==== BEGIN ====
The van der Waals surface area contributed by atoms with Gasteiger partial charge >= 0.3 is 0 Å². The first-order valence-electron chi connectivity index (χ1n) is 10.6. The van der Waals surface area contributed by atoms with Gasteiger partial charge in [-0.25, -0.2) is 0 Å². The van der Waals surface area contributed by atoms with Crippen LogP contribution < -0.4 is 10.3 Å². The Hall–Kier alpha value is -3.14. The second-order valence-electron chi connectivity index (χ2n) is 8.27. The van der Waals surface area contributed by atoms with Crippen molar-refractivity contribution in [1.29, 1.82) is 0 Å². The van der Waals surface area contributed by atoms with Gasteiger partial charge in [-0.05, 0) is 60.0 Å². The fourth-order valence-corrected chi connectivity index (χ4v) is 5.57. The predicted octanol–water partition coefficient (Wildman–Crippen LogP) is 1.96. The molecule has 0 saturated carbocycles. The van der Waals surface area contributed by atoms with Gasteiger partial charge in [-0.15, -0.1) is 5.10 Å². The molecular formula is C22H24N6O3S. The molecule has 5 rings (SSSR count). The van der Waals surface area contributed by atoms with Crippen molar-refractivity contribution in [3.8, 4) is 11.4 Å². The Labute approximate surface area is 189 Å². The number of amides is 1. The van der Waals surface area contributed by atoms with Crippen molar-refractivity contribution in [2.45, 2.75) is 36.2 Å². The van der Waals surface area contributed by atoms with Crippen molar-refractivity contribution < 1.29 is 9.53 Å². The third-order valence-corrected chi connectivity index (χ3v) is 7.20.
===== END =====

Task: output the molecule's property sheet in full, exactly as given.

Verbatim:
The van der Waals surface area contributed by atoms with Gasteiger partial charge >= 0.3 is 0 Å². The first-order valence-electron chi connectivity index (χ1n) is 10.6. The van der Waals surface area contributed by atoms with Gasteiger partial charge in [-0.25, -0.2) is 0 Å². The van der Waals surface area contributed by atoms with Crippen LogP contribution < -0.4 is 10.3 Å². The Hall–Kier alpha value is -3.14. The second-order valence-electron chi connectivity index (χ2n) is 8.27. The van der Waals surface area contributed by atoms with Crippen molar-refractivity contribution in [1.29, 1.82) is 0 Å². The van der Waals surface area contributed by atoms with Gasteiger partial charge in [-0.05, 0) is 60.0 Å². The fourth-order valence-corrected chi connectivity index (χ4v) is 5.57. The predicted octanol–water partition coefficient (Wildman–Crippen LogP) is 1.96. The molecule has 0 saturated carbocycles. The van der Waals surface area contributed by atoms with Gasteiger partial charge in [-0.15, -0.1) is 5.10 Å². The molecular formula is C22H24N6O3S. The molecule has 5 rings (SSSR count). The van der Waals surface area contributed by atoms with Crippen molar-refractivity contribution in [3.8, 4) is 11.4 Å². The Labute approximate surface area is 189 Å². The number of amides is 1. The van der Waals surface area contributed by atoms with Crippen molar-refractivity contribution in [2.45, 2.75) is 36.2 Å². The van der Waals surface area contributed by atoms with Crippen molar-refractivity contribution < 1.29 is 9.53 Å². The third-order valence-corrected chi connectivity index (χ3v) is 7.20.